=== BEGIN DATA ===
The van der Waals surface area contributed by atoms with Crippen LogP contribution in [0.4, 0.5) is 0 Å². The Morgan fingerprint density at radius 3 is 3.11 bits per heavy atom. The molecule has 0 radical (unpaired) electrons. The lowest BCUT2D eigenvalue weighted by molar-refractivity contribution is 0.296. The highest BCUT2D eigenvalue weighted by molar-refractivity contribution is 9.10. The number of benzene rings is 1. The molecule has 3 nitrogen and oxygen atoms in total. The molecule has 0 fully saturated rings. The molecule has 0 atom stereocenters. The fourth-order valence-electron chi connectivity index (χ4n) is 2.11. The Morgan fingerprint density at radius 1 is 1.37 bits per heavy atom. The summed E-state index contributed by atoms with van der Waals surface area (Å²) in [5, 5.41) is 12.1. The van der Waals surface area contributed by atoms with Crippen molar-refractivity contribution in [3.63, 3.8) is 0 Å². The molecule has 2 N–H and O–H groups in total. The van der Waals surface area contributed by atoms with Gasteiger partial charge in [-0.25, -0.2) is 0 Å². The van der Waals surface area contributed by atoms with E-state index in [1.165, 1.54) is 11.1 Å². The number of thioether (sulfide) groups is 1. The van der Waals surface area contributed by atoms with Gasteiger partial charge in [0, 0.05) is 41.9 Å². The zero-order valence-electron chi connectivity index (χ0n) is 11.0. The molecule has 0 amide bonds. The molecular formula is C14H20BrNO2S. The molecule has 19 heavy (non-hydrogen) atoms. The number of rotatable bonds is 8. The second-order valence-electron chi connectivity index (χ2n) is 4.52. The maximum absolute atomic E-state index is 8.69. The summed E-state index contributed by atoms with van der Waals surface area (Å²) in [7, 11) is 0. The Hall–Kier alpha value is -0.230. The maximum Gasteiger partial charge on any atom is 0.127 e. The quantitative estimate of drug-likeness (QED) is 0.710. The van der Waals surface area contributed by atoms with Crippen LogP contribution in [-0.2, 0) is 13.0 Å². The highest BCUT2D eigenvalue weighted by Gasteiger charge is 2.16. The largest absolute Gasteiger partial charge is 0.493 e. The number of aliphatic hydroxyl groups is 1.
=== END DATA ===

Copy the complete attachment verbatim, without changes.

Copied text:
The van der Waals surface area contributed by atoms with Crippen LogP contribution in [0.4, 0.5) is 0 Å². The Morgan fingerprint density at radius 3 is 3.11 bits per heavy atom. The molecule has 0 radical (unpaired) electrons. The lowest BCUT2D eigenvalue weighted by molar-refractivity contribution is 0.296. The highest BCUT2D eigenvalue weighted by molar-refractivity contribution is 9.10. The number of benzene rings is 1. The molecule has 3 nitrogen and oxygen atoms in total. The molecule has 0 fully saturated rings. The molecule has 0 atom stereocenters. The fourth-order valence-electron chi connectivity index (χ4n) is 2.11. The Morgan fingerprint density at radius 1 is 1.37 bits per heavy atom. The summed E-state index contributed by atoms with van der Waals surface area (Å²) in [5, 5.41) is 12.1. The van der Waals surface area contributed by atoms with Crippen molar-refractivity contribution in [3.63, 3.8) is 0 Å². The molecule has 2 N–H and O–H groups in total. The van der Waals surface area contributed by atoms with Gasteiger partial charge in [-0.25, -0.2) is 0 Å². The van der Waals surface area contributed by atoms with E-state index in [1.165, 1.54) is 11.1 Å². The number of thioether (sulfide) groups is 1. The van der Waals surface area contributed by atoms with Gasteiger partial charge in [0, 0.05) is 41.9 Å². The zero-order valence-electron chi connectivity index (χ0n) is 11.0. The molecule has 0 amide bonds. The molecular formula is C14H20BrNO2S. The molecule has 19 heavy (non-hydrogen) atoms. The number of rotatable bonds is 8. The second-order valence-electron chi connectivity index (χ2n) is 4.52. The maximum absolute atomic E-state index is 8.69. The summed E-state index contributed by atoms with van der Waals surface area (Å²) in [7, 11) is 0. The Hall–Kier alpha value is -0.230. The maximum Gasteiger partial charge on any atom is 0.127 e. The quantitative estimate of drug-likeness (QED) is 0.710. The van der Waals surface area contributed by atoms with Crippen LogP contribution in [-0.2, 0) is 13.0 Å². The highest BCUT2D eigenvalue weighted by Gasteiger charge is 2.16. The largest absolute Gasteiger partial charge is 0.493 e. The number of aliphatic hydroxyl groups is 1.